DVD/Blu-ray: Nine Lives | reviews, news & interviews
DVD/Blu-ray: Nine Lives
DVD/Blu-ray: Nine Lives
Feline groovy? If so, avoid this catastrophic cat comedy
It says a great deal about how very bad this film is that the pre-title montage of viral cat videos clawed from the internet is the most amusing sequence in it. This is one of the most cynical "family entertainment" movies to come out of the Hollywood machine in a long time. It has all the charm of smelling an atrophied mouse left behind the sofa by a vindictive moggy.
Kevin Spacey plays a Trump-esque mogul, Tom Brand, who is determined to build the tallest skyscraper in New York. He plasters his face all over his business in various heroic poses, but is loathed by all his investors and staff for being an egocentric monster. Wife number two (Jennifer Garner) frets that Brand doesn’t spend enough quality time with their daughter (a princessy Malina Weissman, main picture) and insists that he buys her a cat for her birthday. Cue a visit to a mysterious pet shop owned by Christopher Walken (pictured below), who takes a dislike to the arrogant Brand and magically transforms him into a cat (Mr Fuzzy Pants). The human promptly gets run over and ends up in a coma in hospital, while the cat goes home to Brand's luxury penthouse and causes havoc trying to communicate his true identity. Meanwhile Brand's business partners plot his downfall.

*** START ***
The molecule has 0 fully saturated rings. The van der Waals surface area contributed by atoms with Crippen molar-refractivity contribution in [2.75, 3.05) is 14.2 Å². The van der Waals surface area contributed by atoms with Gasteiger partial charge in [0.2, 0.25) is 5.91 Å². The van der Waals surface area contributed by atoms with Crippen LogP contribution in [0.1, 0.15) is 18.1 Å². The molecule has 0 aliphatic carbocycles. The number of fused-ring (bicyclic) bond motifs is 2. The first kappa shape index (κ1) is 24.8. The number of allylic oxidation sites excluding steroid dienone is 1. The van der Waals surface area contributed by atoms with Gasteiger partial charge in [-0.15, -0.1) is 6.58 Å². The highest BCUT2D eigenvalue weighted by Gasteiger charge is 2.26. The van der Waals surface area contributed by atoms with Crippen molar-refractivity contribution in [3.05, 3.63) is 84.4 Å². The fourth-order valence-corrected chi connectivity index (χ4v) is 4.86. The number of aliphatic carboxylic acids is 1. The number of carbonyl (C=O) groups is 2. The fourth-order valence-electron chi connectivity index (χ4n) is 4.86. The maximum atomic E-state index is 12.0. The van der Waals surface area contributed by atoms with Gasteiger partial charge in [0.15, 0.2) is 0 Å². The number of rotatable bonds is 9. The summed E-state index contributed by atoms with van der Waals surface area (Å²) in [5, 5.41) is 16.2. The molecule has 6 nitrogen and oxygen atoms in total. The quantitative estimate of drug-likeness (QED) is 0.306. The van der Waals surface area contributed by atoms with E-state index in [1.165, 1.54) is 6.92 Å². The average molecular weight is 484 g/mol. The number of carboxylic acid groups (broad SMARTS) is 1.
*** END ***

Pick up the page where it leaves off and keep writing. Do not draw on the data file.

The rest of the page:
There's nothing fresh here: the pet shop sequence echoes the first Gremlins movie and makes one long for Joe Dante's inventiveness. The trope of adults undergoing magical body transformations in order to appreciate their life was better done in Freaky Friday and Big. Any of those comedies would make you happier than Nine Lives. The special effects are grim – the animatronic/CGI cat is lumpy and moves in a wholly unconvincing way, especially in scenes cut with footage of a real cat.
Extras include some cat training behind-the-scenes footage and dull bloopers. Barry Sonnenfeld, the once frisky director of Get Shorty, as well as the Addams Family and Men in Black franchises, should have known better. One can only hope that Spacey and Walken were so appalled with what they had to work with that they donated their fees to remedial comedy lessons for the five scriptwriters credited. Unlike cats, humans only have one life; don't waste it on this movie.
Overleaf: watch the trailer for Nine Lives
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